- Lifts up mood. Essential amino acids is a component forming many hormones. An example are your happy hormones, serotonin and dopamine. Serotonin calms the central nervous system so it can ease mood swings, anxiety and depression.
- Stress buster. Some essential amino acids promote mind and body relaxation. They can also calm the central nervous system, toning down our stress response.
- Improves communication pathways. Neurotransmitters are tiny messengers in our body. They feed on essential amino acids to function well. Neurotransmitters give instructions to our glands to produce hormones. They also send messages to our organs to accept hormones so they can carry out specific functions.
- Reduces the risk of osteoporosis. Low estrogen during menopause reduces calcium absorption and increases bone break down. But with the help of essential amino acids, we can increase calcium absorption again. They also stimulate the formation of bones and strengthens them. As a result, we lower the risk of fractures and osteoporosis.
What Are Best Essential Amino Acids Used in Menopause?
Essential amino acids are helpful in maintaining health and wellness. But there are special ones that can make menopause easier! Here’s a roundup of essential amino acids that help us manage menopause symptoms better.
Carnitine is the “amino acid created by another amino acid”. It comes from both lysine and methionine. We’ve heard about this amino acid many times. It’s an ingredient in many weight loss products and supplements.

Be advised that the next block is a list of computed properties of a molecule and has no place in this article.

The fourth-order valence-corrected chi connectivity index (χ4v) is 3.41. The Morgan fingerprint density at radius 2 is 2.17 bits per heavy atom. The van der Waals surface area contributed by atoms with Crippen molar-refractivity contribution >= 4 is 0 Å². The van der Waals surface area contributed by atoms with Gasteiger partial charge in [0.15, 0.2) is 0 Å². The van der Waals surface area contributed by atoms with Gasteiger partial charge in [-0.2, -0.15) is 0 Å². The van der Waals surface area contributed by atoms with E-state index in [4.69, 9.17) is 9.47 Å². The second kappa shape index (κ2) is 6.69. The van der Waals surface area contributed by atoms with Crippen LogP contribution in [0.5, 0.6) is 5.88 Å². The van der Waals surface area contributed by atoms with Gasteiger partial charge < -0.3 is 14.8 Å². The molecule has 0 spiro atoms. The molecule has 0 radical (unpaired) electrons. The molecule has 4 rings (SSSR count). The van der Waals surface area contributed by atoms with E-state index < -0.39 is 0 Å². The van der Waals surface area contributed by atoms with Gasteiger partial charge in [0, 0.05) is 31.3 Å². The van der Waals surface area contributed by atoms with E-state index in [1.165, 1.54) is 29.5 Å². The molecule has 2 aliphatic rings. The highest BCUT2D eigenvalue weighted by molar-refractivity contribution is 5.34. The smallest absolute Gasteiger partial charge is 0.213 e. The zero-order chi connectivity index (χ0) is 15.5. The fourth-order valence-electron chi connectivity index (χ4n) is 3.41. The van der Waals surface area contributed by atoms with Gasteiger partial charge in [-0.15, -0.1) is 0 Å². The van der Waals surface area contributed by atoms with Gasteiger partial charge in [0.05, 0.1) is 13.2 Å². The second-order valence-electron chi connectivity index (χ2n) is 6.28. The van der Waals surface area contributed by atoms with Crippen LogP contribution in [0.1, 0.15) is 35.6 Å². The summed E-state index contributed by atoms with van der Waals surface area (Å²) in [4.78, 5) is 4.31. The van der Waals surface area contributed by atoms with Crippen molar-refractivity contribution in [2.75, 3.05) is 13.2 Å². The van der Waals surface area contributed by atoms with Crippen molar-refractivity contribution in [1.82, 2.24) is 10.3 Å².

And it’s true! Carnitine helps you lose weight because it burns fats faster and boosts metabolism. Together with diet and exercise, Carnitine is great for preventing weight gain.
Our body sees menopause as a stressor. Stress stimulates the release of cortisol which has many effects in the body. For example, it slows down blood flow going to our glands, redirecting them to major organs.
When our glands lack nourishment, hormone production also decreases. Arginine fights for small organs like our glands. It boosts better blood flow and nutrient distribution going to our glands.
In addition, Arginine also increases energy, balances blood pressure, strengthens immunity and lowers cholesterol. It also increases libido!
Tyrosine is the “mother” amino acid for many neurohormones. Examples of neurohormones are dopamine, epinephrine and norepinephrine. Tyrosine is also a nootropic and an adaptogen. These properties make it an effective stress reliever, hormone balancer and fatigue buster!
Lysine is an amino acid that can bind with serotonin, allowing it to act as a happy hormone in the body. In addition to this incredible function, Lysine helps the body absorb more calcium. It also promotes bone formation! As a result, it decreases the risk of bone fractures and osteoporosis. Lysine is also a good blood sugar regulator which helps reduce risk of diabetes.